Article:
A white/blue commander that creates black Zombies is somewhat novel, although not unprecedented (see God-Eternal Oketra for another example). I’m not sure in the lore where it might come from, since the original Tobias Andrion is also Azorius colors with the creature type Human Advisor. There isn’t much on the flavor text that would suggest Zombie involvement.
After that, we can see a creature-based strategy is the way to run with Tobias. We won’t have too much Zombie-specific stuff to use, although we can go way far afield with Time to Reflect. Our build will want to go wide with a creature strategy that fits our own styles, whether that’s tribal or just a collection of cool creatures. We’ll then dare opponents to get rid of them, since we’ll rebuild immediately. A favorite play will be having Faith’s Reward return to the battlefield everything that got swept away, giving us all that and the Zombies to boot.
Tor Wauki the Younger
An Archer (which natively pings things for damage) with lifelink is a nice twist. Every Archer should have reach. Young Tor adding to noncombat damage to our other sources makes me think we should also add Torbran, Thane of Red Fell to the build as well, giving it a rare appearance in the 99 instead of leading. Unfortunately, this Tor doesn’t help in those goad decks with Karazikar, the Eye Tyrant and Kardur, Doomscourge because they’re life loss. What might be neat instead is to build a Devil deck with Tor, getting Zurzoth, Chaos Rider as the secret commander. If I don’t build around this Tor Wauki, it likely merits a slot in Kresh into the Red Zone or something else that features Goblin Bombardment, doubling up the damage from one of my favorite enchantments.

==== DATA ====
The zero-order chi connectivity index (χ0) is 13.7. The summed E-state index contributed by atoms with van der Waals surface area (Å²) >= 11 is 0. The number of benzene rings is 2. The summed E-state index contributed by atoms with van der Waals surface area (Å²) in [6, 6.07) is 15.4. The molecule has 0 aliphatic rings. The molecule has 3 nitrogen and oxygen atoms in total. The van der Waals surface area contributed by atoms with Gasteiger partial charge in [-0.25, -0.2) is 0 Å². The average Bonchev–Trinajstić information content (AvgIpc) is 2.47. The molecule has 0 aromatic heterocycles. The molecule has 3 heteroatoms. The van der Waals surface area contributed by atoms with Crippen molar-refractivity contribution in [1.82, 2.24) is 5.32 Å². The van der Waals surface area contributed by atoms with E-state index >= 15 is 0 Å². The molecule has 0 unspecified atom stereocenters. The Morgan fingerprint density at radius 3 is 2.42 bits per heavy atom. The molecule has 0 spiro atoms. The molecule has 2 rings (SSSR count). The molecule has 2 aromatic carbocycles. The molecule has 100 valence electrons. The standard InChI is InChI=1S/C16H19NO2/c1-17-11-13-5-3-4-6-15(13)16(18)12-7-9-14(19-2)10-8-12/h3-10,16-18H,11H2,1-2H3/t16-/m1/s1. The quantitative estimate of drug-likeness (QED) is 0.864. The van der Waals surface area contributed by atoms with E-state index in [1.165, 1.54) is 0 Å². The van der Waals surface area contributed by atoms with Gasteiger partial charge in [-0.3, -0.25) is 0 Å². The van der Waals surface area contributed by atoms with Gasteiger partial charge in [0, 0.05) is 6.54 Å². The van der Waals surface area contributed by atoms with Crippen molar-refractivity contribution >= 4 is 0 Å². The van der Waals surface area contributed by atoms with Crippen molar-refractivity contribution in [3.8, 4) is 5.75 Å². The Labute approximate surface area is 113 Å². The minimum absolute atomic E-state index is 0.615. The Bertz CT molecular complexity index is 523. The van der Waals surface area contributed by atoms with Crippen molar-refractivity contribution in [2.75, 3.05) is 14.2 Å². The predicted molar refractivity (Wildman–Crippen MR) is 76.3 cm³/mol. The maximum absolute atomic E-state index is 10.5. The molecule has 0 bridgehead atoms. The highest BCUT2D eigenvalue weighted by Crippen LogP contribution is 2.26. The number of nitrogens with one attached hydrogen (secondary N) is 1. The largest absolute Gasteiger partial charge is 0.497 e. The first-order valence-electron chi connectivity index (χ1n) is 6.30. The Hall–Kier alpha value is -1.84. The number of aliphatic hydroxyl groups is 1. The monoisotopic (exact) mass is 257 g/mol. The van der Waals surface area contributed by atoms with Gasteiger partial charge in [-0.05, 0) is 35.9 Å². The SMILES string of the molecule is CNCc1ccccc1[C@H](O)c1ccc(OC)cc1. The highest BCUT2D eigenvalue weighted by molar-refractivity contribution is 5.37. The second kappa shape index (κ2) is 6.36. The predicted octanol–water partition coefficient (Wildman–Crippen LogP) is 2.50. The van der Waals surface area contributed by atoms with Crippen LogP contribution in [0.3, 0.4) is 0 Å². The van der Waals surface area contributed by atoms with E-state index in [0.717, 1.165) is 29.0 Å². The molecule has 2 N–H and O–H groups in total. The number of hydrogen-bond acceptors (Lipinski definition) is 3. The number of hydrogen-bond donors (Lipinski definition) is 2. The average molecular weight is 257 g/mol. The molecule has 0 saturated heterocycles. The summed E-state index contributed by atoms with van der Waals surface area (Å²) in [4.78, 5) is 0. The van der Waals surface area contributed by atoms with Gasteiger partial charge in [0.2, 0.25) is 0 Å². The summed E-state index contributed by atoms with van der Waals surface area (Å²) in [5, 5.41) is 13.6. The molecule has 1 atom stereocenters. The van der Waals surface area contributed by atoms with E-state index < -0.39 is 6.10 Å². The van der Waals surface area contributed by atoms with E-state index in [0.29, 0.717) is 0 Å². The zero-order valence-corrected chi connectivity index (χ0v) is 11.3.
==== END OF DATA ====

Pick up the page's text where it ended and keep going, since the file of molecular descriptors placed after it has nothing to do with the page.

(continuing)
Torsten, Founder of Benalia
A truly epic-sized Human at 7/7 (only three others equal or exceed that power), the former Torsten von Ursus simply brings along more friends and land when he enters the battlefield, likely refilling our hand. At a very battlecruiser-y seven mana, Torsten is a very battlecruiser-y card. In addition to the card refill, when he dies, seven Soldiers will come remember him. Like with Tobias, Doomed Conqueror, I’m a fan of expensive commanders having some upside when they die in order to not feel completely blown out after making and losing that big investment. Torsten feels like a nice choice as the commander for a new player.
Xira, the Golden Sting
I sometimes play Xira Arien as an alternate commander for my Adun’s Toolbox deck, and new Xira might get a shot in the rotation as well. With flying and haste, we’re going to see her getting into combat right away, laying some eggs as she does. The delayed trigger will happen even if Xira is gone when the creature dies, so I like putting the egg counter on our own creature in order to mitigate the loss if it dies.
As we’ve seen multiple times across these Legends Retold, we have a commander that has an interesting ability but doesn’t push us in a singular direction. There are enough Insects (179) for a tribal deck in that direction, and 60 more Assassins. For me, I’m most likely to build “creatures I really like in Jund colors,” giving me the opportunity to put together a deck with some tried-and-true favorites. Alternately, I’ll go to that box of old (pre-Zendikar) foils I have tucked away and just build right out of that. OG Xira Arien will have to go into that deck; I’m pretty sure I have an Italian one lying around somewhere (and if not, there’s the Chronicles version for less than a dollar).
The Stories We Retell Ourselves
The twenty Legends Retold cards are exciting both mechanically and from a flavor perspective, giving Commander players two different ways to win. Even with a number of legendary creatures from Dominaria United and Dominaria United Commander screaming to be built, there are several here which are also calling out my name. I doubt I can assemble them all, so it’s time to make some tough choices. If only all our tough choices could end up being so easy.